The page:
At last week’s conference, Roberts reported results from 64 children aged 6 to 15, including 30 who have autism. In the first set of experiments, the children heard beeps of different frequencies, and the MEG detectors recorded the brainʼs response to each sound.
In children with autism, this response is delayed by about 20 milliseconds compared with the response in typically developing children, Roberts found.
In a second ‘mismatchʼ experiment, the children heard three successive speech sounds, such as ‘ah, ah, ah,ʼ followed by a different speech sound, such as ‘ouʼ. Compared with the control group, children with autism respond to the novel sound with a delay of about 50 milliseconds.
People normally speak at a rate of about four syllables per second, or 250 milliseconds per syllable, meaning that a delay of 50 milliseconds could be “quite catastrophic,” Roberts says.
“If you’re saying ‘elephant,’ they’d be stuck on the ‘el’ when you’re on the ‘ant’. If the brain can’t catch up, can’t cope with the constant stream of information, then that might be why spoken speech presents such difficulties,” he says.
Roberts is still recruiting participants, hoping to enroll a total of 300 before the grant expires in 2012. He has not yet submitted the results to a journal for publication.
In future experiments, he plans to test young toddlers, in hopes of using MEG signatures as a diagnostic tool for autism. “We’d like to predict if there’s some sort of abnormal brain function even before they get a diagnosis [of autism],” he says.
Other experts agree that auditory processing should be studied in much younger children Studies in the past year have shown that the perception of native speech sounds begins in babies as young as 7 or 8 months of age4.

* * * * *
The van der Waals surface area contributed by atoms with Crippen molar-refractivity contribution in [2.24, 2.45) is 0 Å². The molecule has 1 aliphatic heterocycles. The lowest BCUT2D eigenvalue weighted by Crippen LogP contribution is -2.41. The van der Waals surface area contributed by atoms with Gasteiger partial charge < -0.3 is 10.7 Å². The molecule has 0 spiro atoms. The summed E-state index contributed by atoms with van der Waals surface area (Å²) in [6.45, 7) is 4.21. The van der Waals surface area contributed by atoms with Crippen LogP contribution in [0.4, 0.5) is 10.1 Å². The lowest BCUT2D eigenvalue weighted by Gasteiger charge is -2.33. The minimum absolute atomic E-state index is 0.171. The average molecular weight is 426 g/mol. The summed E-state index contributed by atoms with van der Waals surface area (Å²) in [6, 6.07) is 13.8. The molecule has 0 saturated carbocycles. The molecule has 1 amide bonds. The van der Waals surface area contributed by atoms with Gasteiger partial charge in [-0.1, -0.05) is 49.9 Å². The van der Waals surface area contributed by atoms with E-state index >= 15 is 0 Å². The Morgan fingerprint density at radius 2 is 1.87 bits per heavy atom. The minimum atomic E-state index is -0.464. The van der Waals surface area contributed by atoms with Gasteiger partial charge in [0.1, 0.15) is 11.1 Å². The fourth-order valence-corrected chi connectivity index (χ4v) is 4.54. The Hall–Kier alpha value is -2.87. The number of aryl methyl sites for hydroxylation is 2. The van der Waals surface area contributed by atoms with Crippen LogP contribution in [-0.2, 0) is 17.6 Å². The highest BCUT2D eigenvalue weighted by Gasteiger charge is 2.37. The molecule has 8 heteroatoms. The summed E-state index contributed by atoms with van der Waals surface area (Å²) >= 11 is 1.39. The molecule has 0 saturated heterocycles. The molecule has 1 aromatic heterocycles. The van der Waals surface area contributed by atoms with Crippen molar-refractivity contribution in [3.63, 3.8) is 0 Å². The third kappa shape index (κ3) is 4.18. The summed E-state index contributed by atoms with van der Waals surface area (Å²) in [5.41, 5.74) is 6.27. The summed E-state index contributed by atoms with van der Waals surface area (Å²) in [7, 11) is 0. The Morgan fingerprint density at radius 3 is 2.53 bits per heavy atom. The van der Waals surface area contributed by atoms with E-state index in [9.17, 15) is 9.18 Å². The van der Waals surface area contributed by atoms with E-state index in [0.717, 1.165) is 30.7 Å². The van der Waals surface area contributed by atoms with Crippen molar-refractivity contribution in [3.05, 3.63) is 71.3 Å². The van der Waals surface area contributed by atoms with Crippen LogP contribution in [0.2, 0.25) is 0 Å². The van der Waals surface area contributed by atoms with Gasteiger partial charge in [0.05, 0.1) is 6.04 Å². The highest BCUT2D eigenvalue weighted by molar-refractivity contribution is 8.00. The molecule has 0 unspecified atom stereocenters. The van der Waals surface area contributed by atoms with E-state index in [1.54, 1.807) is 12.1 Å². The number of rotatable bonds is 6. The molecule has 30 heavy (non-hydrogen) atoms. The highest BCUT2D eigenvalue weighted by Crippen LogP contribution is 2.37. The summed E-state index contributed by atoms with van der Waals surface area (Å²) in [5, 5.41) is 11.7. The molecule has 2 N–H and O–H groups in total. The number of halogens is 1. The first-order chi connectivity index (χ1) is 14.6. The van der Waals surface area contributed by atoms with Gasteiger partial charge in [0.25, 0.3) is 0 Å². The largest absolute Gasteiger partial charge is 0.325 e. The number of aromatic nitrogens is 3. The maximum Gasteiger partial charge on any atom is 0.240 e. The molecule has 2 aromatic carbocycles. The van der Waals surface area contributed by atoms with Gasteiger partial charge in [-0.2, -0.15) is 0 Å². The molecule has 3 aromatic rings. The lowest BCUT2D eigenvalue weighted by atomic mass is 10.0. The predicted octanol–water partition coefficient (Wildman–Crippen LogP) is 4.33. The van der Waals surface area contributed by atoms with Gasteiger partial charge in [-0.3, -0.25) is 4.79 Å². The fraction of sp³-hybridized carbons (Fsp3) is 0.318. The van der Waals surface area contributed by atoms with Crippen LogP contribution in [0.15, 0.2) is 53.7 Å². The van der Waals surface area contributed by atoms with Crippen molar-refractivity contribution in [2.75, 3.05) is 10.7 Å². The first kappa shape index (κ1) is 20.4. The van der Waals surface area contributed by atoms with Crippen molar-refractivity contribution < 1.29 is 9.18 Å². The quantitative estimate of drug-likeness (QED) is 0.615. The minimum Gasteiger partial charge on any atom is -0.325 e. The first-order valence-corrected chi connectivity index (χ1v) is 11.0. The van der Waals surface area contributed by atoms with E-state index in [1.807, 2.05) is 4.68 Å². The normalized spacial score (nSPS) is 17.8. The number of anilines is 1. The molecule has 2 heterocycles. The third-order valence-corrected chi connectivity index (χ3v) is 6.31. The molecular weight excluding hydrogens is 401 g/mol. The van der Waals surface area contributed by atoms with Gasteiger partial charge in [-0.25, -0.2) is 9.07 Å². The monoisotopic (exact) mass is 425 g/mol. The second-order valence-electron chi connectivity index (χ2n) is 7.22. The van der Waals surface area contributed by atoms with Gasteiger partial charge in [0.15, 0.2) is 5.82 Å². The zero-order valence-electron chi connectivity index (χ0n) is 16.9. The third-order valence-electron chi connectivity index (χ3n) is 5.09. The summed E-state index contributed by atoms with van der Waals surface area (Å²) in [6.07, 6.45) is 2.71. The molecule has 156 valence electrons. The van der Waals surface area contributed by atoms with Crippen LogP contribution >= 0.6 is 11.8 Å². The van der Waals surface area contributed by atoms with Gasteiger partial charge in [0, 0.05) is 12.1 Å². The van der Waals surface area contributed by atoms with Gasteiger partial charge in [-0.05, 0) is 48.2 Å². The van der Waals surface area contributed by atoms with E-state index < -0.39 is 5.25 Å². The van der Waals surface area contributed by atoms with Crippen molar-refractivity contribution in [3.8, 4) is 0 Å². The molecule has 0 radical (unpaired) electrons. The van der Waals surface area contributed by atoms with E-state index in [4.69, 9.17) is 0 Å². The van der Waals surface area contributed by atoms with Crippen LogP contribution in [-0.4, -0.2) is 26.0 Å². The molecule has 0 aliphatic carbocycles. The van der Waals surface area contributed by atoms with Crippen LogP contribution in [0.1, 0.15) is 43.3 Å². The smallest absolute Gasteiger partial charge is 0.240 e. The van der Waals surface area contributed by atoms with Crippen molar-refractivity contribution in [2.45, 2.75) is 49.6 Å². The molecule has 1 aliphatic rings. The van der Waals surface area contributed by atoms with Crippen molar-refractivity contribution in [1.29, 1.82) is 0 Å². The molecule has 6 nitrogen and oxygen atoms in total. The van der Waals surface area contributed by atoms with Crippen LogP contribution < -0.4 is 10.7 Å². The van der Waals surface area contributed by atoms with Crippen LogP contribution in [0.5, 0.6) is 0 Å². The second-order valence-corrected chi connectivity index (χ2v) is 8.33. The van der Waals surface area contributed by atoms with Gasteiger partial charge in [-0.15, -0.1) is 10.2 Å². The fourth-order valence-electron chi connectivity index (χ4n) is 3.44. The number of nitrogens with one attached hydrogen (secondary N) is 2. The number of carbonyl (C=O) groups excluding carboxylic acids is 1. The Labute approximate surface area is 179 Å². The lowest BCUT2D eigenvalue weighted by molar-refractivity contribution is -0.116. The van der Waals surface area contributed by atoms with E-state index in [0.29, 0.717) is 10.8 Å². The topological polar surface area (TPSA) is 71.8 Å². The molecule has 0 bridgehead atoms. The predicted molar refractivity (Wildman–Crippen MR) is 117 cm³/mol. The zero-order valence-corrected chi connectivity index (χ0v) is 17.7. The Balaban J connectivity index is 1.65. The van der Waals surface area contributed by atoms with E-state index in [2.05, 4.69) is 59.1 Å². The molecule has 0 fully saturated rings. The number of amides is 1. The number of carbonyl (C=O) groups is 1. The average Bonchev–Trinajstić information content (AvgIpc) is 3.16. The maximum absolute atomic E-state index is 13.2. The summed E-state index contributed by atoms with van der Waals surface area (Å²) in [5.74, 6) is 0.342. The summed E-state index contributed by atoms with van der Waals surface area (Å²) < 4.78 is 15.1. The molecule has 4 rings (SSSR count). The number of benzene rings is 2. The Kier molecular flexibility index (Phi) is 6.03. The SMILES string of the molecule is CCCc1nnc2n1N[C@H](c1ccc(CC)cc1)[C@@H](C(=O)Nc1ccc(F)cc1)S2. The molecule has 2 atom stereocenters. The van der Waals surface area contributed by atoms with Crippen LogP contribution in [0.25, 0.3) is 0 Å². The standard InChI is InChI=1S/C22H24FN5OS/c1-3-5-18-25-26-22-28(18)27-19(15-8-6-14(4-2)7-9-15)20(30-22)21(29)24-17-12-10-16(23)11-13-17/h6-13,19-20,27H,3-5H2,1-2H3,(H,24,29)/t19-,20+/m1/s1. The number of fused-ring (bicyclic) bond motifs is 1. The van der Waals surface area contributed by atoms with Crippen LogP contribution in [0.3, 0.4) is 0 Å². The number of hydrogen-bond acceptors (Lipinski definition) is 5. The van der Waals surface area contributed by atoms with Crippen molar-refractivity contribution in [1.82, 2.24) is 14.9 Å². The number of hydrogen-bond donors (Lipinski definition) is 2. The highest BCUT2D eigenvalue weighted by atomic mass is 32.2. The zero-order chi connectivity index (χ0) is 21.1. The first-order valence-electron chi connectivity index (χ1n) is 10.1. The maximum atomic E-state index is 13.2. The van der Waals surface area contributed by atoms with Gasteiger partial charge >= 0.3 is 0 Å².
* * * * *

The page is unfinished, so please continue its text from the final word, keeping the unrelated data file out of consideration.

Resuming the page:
“Those studies have shown now that language process is developing very, very early, and that auditory processing is much linked to language learning,” says Eira Jansson-Verkasalo, a professor at the University of Oulu, in Finland. Jansson-Versakalo has used electroencephalography (EEG), a cousin of MEG, to identify millisecond delays in sound processing in people with Asperger’s syndrome5,6.
“It will be very important to study these children as infants, because when we find it early enough, we can teach or rehabilitate the child so that these difficulties don’t get worse,” she says. MEG is a great technique for studying babies, she adds, because it’s non-invasive and doesn’t require them to perform specific cognitive tasks.
The biggest downside to using MEG as a diagnostic tool is cost. The machines cost about as much as an fMRI machine, roughly $3 million. There are only about 100 machines worldwide; of the 30 in the U.S., only 2 are in pediatric hospitals.
“It’s expensive, but when you’re thinking about rehabilitation, that’s expensive as well,” Jansson-Verkasalo says. “I think if we find these children early enough, then this rehab will be cheaper.”